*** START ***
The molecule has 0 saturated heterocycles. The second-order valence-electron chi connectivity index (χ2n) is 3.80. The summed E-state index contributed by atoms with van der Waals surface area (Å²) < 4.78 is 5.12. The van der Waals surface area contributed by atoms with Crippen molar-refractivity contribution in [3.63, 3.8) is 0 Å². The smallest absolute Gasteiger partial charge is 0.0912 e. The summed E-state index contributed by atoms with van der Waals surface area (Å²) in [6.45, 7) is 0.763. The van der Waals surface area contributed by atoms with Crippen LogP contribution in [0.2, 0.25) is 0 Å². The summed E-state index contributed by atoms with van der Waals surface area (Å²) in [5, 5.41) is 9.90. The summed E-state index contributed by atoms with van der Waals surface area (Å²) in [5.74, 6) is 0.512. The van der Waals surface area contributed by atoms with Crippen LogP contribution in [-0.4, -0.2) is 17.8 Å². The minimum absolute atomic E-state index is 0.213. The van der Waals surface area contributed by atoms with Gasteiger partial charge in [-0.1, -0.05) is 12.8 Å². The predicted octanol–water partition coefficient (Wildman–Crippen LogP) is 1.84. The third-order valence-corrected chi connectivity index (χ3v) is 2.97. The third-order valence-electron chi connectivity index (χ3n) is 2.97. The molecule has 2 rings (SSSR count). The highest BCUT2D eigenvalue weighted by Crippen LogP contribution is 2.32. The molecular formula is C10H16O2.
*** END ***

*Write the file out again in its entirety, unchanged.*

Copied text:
The molecule has 0 saturated heterocycles. The second-order valence-electron chi connectivity index (χ2n) is 3.80. The summed E-state index contributed by atoms with van der Waals surface area (Å²) < 4.78 is 5.12. The van der Waals surface area contributed by atoms with Crippen molar-refractivity contribution in [3.63, 3.8) is 0 Å². The smallest absolute Gasteiger partial charge is 0.0912 e. The summed E-state index contributed by atoms with van der Waals surface area (Å²) in [6.45, 7) is 0.763. The van der Waals surface area contributed by atoms with Crippen LogP contribution in [0.2, 0.25) is 0 Å². The summed E-state index contributed by atoms with van der Waals surface area (Å²) in [5, 5.41) is 9.90. The summed E-state index contributed by atoms with van der Waals surface area (Å²) in [5.74, 6) is 0.512. The van der Waals surface area contributed by atoms with Crippen LogP contribution in [-0.4, -0.2) is 17.8 Å². The minimum absolute atomic E-state index is 0.213. The van der Waals surface area contributed by atoms with Gasteiger partial charge in [-0.1, -0.05) is 12.8 Å². The predicted octanol–water partition coefficient (Wildman–Crippen LogP) is 1.84. The third-order valence-corrected chi connectivity index (χ3v) is 2.97. The third-order valence-electron chi connectivity index (χ3n) is 2.97. The molecule has 2 rings (SSSR count). The highest BCUT2D eigenvalue weighted by Crippen LogP contribution is 2.32. The molecular formula is C10H16O2.